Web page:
ψ ( x , t ) = a o θ ( x , t | ϕ ) θ ( x , t | ϕ + ) e i K x i Ω t = a o n N R n e i ( n · K + K ) x i ( n · Ω + Ω ) t
To compute the series in (19), we first need to compute the inverse series of the denominator, which we define to be
Q ( x , t | ϕ + ) = 1 θ ( x , t | ϕ + ) = θ 1 ( x , t | ϕ + ) = n N Q n + e i n · K x i n · Ω t
where Q n + are the coefficients of the series (21) which we call an inverse theta function series. The Q n + are determined by a method of Zygmund [48] for ordinary Fourier series, but which is here applied to multiperiodic Fourier series. We have Q ( x , t | ϕ + ) = 1 / θ ( x , t | ϕ + ) , so that θ ( x , t | ϕ + ) Q ( x , t | ϕ + ) = 1 , implying a convolution for the coefficients of the product θ ( x , t | ϕ + ) Q ( x , t | ϕ + ) :
θ ( x , t | ϕ + ) Q ( x , t | ϕ + ) = n N δ n e i n · K x i n · Ω t = 1
so that
m N θ n m + Q m + = δ n , δ = { δ n } = [ 0 1 0 ]
Note that the definition of δ n is:
δ n = { 1   if   n = 0 0   if   n 0
To be clear, we have from (18) and (21) the quasiperiodic Fourier series with the coefficients θ n + and Q n + :
θ ( x , t | ϕ + ) = n N θ n + e i n · K x i n · Ω t ,           θ n + = θ n e i n · ϕ + = e π i n · τ n + i n · ϕ + Q ( x , t | ϕ + ) = n N Q n + e i n · K x i n · Ω t
In matrix-vector notation, we have θ ˜ + Q + = δ for (22). By definition, Q + = { Q n } is an unknown infinite length column vector and θ + = { θ n m + } is an infinite dimensional matrix formed from the known coefficients on the right hand side of the first line of Equation (23):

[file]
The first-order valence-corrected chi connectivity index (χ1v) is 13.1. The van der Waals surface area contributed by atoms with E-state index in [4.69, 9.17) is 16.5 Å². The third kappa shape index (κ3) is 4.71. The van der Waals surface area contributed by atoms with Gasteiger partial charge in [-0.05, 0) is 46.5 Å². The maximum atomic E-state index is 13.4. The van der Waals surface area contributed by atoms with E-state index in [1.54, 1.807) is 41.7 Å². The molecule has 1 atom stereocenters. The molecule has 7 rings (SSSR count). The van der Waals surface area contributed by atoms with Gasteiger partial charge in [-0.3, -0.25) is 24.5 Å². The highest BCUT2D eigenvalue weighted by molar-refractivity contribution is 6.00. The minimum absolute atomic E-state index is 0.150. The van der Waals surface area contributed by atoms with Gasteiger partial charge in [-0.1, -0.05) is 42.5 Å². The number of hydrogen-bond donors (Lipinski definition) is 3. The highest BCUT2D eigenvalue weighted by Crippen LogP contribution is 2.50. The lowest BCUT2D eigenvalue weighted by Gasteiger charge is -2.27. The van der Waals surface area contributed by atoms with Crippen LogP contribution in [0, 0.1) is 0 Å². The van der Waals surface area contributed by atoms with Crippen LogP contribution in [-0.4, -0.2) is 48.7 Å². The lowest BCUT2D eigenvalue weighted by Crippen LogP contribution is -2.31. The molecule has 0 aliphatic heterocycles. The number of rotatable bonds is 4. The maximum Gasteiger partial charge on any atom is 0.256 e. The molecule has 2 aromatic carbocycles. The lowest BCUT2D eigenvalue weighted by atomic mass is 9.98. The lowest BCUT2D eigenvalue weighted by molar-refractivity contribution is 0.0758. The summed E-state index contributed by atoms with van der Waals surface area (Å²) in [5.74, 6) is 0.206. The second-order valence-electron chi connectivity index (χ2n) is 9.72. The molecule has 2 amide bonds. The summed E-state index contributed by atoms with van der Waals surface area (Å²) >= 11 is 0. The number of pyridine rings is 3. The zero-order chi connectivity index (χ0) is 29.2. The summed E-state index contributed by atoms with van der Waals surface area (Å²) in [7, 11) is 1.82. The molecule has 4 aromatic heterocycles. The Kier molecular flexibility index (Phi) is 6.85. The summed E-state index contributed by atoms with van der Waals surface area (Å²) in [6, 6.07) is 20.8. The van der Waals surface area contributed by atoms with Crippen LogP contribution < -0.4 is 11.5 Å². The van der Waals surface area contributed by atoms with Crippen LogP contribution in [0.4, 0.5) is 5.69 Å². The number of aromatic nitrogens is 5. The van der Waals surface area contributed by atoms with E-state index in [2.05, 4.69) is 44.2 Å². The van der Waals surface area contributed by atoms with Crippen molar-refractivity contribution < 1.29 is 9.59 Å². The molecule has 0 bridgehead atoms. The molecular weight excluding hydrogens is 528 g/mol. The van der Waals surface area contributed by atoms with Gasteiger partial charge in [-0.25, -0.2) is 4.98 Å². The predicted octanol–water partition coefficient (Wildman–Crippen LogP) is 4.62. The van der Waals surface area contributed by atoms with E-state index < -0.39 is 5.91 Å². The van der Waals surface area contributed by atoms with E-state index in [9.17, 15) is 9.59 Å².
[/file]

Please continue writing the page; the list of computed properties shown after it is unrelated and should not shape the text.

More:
θ n m + = θ n m e i ( n m ) · ϕ + = e π i ( n m ) · τ ( n m ) + i ( n m ) · ϕ +
Q + = { Q n + } is a vector we seek in terms of the Riemann spectrum { τ , ϕ + } . This leads to the vector of coefficients Q + = ( θ + ) 1 δ of the inverse series (21). Here, δ is an infinite length column vector whose elements are all zero except for that at the central position, that is 1, i.e., for which n = 0 . In this way, δ is just the unit one, δ = 1 . In component form, we have from (22)
{ Q n + } = { θ n m + } 1 { δ m }
The convergence of the series (16, 17, 21, 23) occurs because of the extraordinary properties of theta functions [6,49,50,51,52,53]. In this way, one is led to the conclusion that the matrix θ ˜ + = { θ n m + } is invertible (see also Zygmund [48] for arguments relating to the convergence properties).
Now we have the coefficients we seek from (25a):
Q n + = m N [ θ n m + ] 1 δ m
which then can be explicitly written
Q n + θ n 1 = m N [ e π i ( n m ) · τ ( n m ) + i ( n m ) · ϕ + ] 1 δ m
Now we need to complete the computation of (19)
R ( x , t | ϕ , ϕ + ) = θ ( x , t | ϕ ) Q ( x , t | ϕ + ) = n N R n e i n · K x i n · Ω t
where
θ ( x , t | ϕ ) = n N θ n e i n · K x i n · Ω t ,           θ n = θ n e i n · ϕ = e π i n · τ n + i n · ϕ Q ( x , t | ϕ + ) = n N Q n + e i n · K x i n · Ω t ,     Q n + = m N [ e π i ( n m ) · τ ( n m ) + i ( n m ) · ϕ + ] 1 δ m